China’s oil talks with Nigeria: the unanswered questions

By Tom Burgis, FT West Africa correspondent, in Lagos

The talks between a Chinese oil company and Nigeria about wresting some prime oil blocks sitting on 6bn barrels of crude from western energy groups raise some intriguing questions – even if officials warn that the deal is by no means sealed.

Firstly, the price. Oil men in Lagos talk of the Chinese putting $50bn on the table.

Secondly, how would the deal be structured? China has struck some huge bargains – in places such as Angola and the Democratic Republic of Congo – to provide sorely needed infrastructure in return for the commodities on which its fast-industrialising economy runs.

But previous efforts to reach such agreements in Nigeria have ended in acrimony and Chinese oil groups appeared to have switched tack to buying stakes in listed producers such as Addax.

A third conundrum is how the Nigerian government could sell stakes in the two of the 23 blocks under discussion whose leases run until 2019. Similarly, the production-sharing contracts that cover the five offshore blocks end only in 2020. These, though, are meant to be restructured, in any case, under a bill designed to overhaul the Nigerian energy sector that is before the national assembly.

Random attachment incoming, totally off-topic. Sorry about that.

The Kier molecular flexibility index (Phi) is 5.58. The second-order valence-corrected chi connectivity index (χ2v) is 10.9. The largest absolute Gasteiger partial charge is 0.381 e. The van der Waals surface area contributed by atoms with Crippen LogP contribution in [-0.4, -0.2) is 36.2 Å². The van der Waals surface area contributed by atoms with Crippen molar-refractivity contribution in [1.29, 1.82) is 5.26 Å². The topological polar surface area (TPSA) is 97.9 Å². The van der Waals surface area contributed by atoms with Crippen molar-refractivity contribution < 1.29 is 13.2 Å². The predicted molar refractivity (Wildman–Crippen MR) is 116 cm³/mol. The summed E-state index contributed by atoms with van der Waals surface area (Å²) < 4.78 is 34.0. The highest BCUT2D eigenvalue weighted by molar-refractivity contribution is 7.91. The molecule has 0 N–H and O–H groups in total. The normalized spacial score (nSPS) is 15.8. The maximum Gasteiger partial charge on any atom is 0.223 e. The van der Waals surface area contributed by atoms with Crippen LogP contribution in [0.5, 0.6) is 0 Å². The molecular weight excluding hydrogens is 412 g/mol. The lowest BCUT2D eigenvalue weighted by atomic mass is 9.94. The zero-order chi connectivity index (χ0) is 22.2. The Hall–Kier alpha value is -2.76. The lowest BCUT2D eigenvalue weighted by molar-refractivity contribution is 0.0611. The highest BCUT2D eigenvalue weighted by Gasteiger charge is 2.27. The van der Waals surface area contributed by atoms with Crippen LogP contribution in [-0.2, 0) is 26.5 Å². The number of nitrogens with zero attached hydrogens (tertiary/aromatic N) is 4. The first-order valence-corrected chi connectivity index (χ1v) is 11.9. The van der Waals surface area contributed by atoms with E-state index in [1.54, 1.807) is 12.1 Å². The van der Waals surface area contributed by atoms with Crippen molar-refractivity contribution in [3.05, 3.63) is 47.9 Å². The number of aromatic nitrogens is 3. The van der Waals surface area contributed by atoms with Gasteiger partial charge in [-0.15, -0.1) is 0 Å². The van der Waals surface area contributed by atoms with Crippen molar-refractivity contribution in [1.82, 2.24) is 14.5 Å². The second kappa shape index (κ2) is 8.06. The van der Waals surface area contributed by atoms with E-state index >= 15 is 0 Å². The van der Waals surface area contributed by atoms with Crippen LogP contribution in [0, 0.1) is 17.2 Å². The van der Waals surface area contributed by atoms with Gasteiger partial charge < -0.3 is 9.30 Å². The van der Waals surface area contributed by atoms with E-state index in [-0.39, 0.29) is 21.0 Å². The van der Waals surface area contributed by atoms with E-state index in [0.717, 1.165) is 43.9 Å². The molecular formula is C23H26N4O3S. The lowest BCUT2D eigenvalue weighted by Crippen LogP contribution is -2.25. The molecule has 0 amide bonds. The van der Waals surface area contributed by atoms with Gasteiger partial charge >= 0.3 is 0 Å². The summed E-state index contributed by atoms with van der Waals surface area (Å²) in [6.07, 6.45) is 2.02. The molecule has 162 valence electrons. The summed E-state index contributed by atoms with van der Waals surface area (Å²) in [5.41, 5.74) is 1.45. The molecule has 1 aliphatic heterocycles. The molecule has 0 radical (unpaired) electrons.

In all 23 blocks – including the 16 that are up for renewal – there is also the small matter of whether the 49 per cent stakes CNOOC is asking would come from the holdings of the western majors or those of their joint-venture partners, Nigeria’s state oil company.

The proposals, which if completed in their entirety would more than double China’s reserves in Africa, throw up countless other posers.

Would the Chinese import their own labour, as they have elsewhere, to the Niger Delta, where the exclusion of locals has triggered rebellion?

Has a government that seemed less than enamoured of the Chinese as a strategic ally changed it mind or is it hoping to use the talks as a negotiating ploy with the western groups over the reform bill and the renewal of licences? Indeed, if it comes to a battle in the courts would such a deal end up making more money for corporate lawyers than for Nigeria?

Most importantly, will the talks lead to the investments – whether from east or west – that will restore sub-Sahara’s biggest energy industry to health? And, amid all the brinkmanship, will anything change for the mass of Nigerians whose lives have scarcely improved in half a century of crude production?

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